Market efficiency, asset returns, and the size of the risk premium in global equity markets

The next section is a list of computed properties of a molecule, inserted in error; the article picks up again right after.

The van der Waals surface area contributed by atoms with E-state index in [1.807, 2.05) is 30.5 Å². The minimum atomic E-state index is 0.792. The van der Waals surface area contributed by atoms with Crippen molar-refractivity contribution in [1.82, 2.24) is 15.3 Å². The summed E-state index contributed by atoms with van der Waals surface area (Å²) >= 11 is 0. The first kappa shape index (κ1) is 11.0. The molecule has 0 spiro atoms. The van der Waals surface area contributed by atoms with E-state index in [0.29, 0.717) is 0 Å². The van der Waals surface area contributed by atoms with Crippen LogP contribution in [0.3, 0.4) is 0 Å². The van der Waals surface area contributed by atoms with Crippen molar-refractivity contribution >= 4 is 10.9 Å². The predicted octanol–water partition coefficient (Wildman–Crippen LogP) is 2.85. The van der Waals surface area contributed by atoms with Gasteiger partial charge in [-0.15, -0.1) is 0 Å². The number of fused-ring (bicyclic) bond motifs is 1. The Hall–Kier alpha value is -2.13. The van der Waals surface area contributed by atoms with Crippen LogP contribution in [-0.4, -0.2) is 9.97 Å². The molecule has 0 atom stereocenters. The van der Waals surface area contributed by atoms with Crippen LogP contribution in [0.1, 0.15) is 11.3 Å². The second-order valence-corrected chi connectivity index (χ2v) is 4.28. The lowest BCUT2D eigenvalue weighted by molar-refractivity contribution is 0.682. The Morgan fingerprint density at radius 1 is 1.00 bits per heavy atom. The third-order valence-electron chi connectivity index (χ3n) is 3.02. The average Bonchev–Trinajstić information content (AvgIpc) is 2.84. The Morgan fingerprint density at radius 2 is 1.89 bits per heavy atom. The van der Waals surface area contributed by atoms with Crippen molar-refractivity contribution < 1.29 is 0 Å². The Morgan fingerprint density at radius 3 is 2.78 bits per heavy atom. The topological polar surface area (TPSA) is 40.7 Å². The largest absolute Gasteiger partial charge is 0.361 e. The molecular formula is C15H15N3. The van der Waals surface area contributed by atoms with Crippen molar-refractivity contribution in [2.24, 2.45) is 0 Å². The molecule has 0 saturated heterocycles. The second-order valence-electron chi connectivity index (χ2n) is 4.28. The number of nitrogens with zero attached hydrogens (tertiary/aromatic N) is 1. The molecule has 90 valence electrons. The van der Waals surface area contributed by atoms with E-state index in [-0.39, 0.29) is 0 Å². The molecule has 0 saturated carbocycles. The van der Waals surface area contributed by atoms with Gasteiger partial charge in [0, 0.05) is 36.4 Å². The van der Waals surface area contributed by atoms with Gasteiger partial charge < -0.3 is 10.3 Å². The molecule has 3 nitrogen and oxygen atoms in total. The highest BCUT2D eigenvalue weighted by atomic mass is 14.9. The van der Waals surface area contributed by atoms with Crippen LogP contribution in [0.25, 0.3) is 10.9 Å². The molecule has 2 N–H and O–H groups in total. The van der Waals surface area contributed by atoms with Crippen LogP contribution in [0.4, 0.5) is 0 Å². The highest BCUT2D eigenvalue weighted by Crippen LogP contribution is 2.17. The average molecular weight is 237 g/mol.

An important economic insight is that observed equity prices must equal the present value of the cash flows associated with the equity claim. An implication of this insight is that present values of cash flows must also quantitatively justify the observed volatility and cross-correlations of asset returns. In this paper, we show that parametric economic models for present values can indeed account for the observed high ex post return volatility and cross-correlation observed across five major equity markets - the U.S., the U.K., France, Germany, and Japan. We present evidence that cash flow growth rates contain a small predictable long-run component; this feature, in conjunction with time-varying systematic risk, can justify key empirical characteristics of observed equity prices. Our model also has direct implications for the level of equity prices and specific versions of the model can, in many cases, capture observed price levels. Our evidence suggests that the ex ante risk premium on the global market portfolio has dropped considerably - we show that this fall in the risk premium is related to a decline in the conditional variance of global real cash flow growth rates. © 2002 Elsevier Science B.V. All rights reserved.
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